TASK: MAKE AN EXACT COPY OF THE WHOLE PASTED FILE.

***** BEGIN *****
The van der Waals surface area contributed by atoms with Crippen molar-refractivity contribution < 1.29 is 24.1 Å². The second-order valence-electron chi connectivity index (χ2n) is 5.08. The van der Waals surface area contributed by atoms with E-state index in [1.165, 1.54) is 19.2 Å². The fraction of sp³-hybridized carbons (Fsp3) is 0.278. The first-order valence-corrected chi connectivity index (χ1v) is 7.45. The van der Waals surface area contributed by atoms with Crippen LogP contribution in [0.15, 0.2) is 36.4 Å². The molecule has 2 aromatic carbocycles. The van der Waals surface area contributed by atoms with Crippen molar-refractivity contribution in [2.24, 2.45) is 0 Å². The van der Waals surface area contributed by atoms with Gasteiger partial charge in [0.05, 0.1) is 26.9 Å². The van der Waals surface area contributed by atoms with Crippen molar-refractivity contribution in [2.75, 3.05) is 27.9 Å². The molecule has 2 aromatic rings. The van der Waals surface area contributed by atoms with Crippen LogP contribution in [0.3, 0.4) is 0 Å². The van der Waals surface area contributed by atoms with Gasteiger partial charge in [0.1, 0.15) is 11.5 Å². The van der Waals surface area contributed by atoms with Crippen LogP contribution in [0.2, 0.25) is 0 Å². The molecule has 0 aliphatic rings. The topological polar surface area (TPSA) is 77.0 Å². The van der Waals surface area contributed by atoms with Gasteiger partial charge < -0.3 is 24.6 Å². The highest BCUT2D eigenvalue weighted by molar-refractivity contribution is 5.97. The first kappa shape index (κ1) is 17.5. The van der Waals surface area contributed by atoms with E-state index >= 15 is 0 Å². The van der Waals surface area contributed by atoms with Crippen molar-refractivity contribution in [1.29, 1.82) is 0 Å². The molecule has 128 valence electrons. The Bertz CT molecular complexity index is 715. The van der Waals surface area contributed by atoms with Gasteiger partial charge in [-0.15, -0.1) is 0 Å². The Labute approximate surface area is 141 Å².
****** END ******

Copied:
The van der Waals surface area contributed by atoms with Crippen molar-refractivity contribution < 1.29 is 24.1 Å². The second-order valence-electron chi connectivity index (χ2n) is 5.08. The van der Waals surface area contributed by atoms with E-state index in [1.165, 1.54) is 19.2 Å². The fraction of sp³-hybridized carbons (Fsp3) is 0.278. The first-order valence-corrected chi connectivity index (χ1v) is 7.45. The van der Waals surface area contributed by atoms with Crippen LogP contribution in [0.15, 0.2) is 36.4 Å². The molecule has 2 aromatic carbocycles. The van der Waals surface area contributed by atoms with Crippen molar-refractivity contribution in [2.24, 2.45) is 0 Å². The van der Waals surface area contributed by atoms with Gasteiger partial charge in [0.05, 0.1) is 26.9 Å². The van der Waals surface area contributed by atoms with Crippen molar-refractivity contribution in [2.75, 3.05) is 27.9 Å². The molecule has 2 aromatic rings. The van der Waals surface area contributed by atoms with Crippen LogP contribution in [0.3, 0.4) is 0 Å². The van der Waals surface area contributed by atoms with Gasteiger partial charge in [0.1, 0.15) is 11.5 Å². The van der Waals surface area contributed by atoms with Crippen LogP contribution in [0.2, 0.25) is 0 Å². The molecule has 0 aliphatic rings. The topological polar surface area (TPSA) is 77.0 Å². The van der Waals surface area contributed by atoms with Gasteiger partial charge < -0.3 is 24.6 Å². The highest BCUT2D eigenvalue weighted by molar-refractivity contribution is 5.97. The first kappa shape index (κ1) is 17.5. The van der Waals surface area contributed by atoms with E-state index >= 15 is 0 Å². The van der Waals surface area contributed by atoms with Crippen molar-refractivity contribution in [1.29, 1.82) is 0 Å². The molecule has 128 valence electrons. The Bertz CT molecular complexity index is 715. The van der Waals surface area contributed by atoms with Gasteiger partial charge in [-0.15, -0.1) is 0 Å². The Labute approximate surface area is 141 Å².